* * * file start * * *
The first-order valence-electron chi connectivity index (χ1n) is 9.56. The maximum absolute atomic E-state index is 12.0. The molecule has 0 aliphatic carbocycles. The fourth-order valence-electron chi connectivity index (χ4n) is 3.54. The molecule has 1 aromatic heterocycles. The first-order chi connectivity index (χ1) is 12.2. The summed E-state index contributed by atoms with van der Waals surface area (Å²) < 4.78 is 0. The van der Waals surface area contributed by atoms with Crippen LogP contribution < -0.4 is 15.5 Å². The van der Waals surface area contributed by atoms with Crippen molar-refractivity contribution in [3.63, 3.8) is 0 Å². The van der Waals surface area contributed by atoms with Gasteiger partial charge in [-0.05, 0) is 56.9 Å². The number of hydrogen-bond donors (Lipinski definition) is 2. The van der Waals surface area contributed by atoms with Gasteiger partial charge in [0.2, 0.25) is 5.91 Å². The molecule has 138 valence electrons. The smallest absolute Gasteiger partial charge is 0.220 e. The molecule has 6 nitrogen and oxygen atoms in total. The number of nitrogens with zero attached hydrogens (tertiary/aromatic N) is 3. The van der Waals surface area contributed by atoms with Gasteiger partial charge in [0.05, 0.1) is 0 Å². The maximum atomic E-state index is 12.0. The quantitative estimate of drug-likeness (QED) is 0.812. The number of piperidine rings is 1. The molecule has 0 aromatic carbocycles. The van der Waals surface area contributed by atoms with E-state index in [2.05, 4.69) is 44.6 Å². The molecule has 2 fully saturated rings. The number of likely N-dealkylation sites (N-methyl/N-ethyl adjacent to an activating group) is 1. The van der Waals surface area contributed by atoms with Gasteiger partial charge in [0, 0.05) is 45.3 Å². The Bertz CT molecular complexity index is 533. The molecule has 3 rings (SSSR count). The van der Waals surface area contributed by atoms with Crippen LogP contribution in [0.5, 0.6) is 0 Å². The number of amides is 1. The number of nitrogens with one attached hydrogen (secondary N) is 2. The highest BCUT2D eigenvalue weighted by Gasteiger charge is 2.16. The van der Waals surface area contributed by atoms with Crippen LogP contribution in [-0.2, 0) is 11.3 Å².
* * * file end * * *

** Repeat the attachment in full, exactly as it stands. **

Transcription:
The first-order valence-electron chi connectivity index (χ1n) is 9.56. The maximum absolute atomic E-state index is 12.0. The molecule has 0 aliphatic carbocycles. The fourth-order valence-electron chi connectivity index (χ4n) is 3.54. The molecule has 1 aromatic heterocycles. The first-order chi connectivity index (χ1) is 12.2. The summed E-state index contributed by atoms with van der Waals surface area (Å²) < 4.78 is 0. The van der Waals surface area contributed by atoms with Crippen LogP contribution < -0.4 is 15.5 Å². The van der Waals surface area contributed by atoms with Crippen molar-refractivity contribution in [3.63, 3.8) is 0 Å². The van der Waals surface area contributed by atoms with Gasteiger partial charge in [-0.05, 0) is 56.9 Å². The number of hydrogen-bond donors (Lipinski definition) is 2. The van der Waals surface area contributed by atoms with Gasteiger partial charge in [0.2, 0.25) is 5.91 Å². The molecule has 138 valence electrons. The smallest absolute Gasteiger partial charge is 0.220 e. The molecule has 6 nitrogen and oxygen atoms in total. The number of nitrogens with zero attached hydrogens (tertiary/aromatic N) is 3. The van der Waals surface area contributed by atoms with Gasteiger partial charge in [0.05, 0.1) is 0 Å². The maximum atomic E-state index is 12.0. The quantitative estimate of drug-likeness (QED) is 0.812. The number of piperidine rings is 1. The molecule has 0 aromatic carbocycles. The van der Waals surface area contributed by atoms with E-state index in [2.05, 4.69) is 44.6 Å². The molecule has 2 fully saturated rings. The number of likely N-dealkylation sites (N-methyl/N-ethyl adjacent to an activating group) is 1. The van der Waals surface area contributed by atoms with Gasteiger partial charge in [0, 0.05) is 45.3 Å². The Bertz CT molecular complexity index is 533. The molecule has 3 rings (SSSR count). The van der Waals surface area contributed by atoms with Crippen LogP contribution in [0.5, 0.6) is 0 Å². The number of amides is 1. The number of nitrogens with one attached hydrogen (secondary N) is 2. The highest BCUT2D eigenvalue weighted by Gasteiger charge is 2.16. The van der Waals surface area contributed by atoms with Crippen LogP contribution in [-0.2, 0) is 11.3 Å².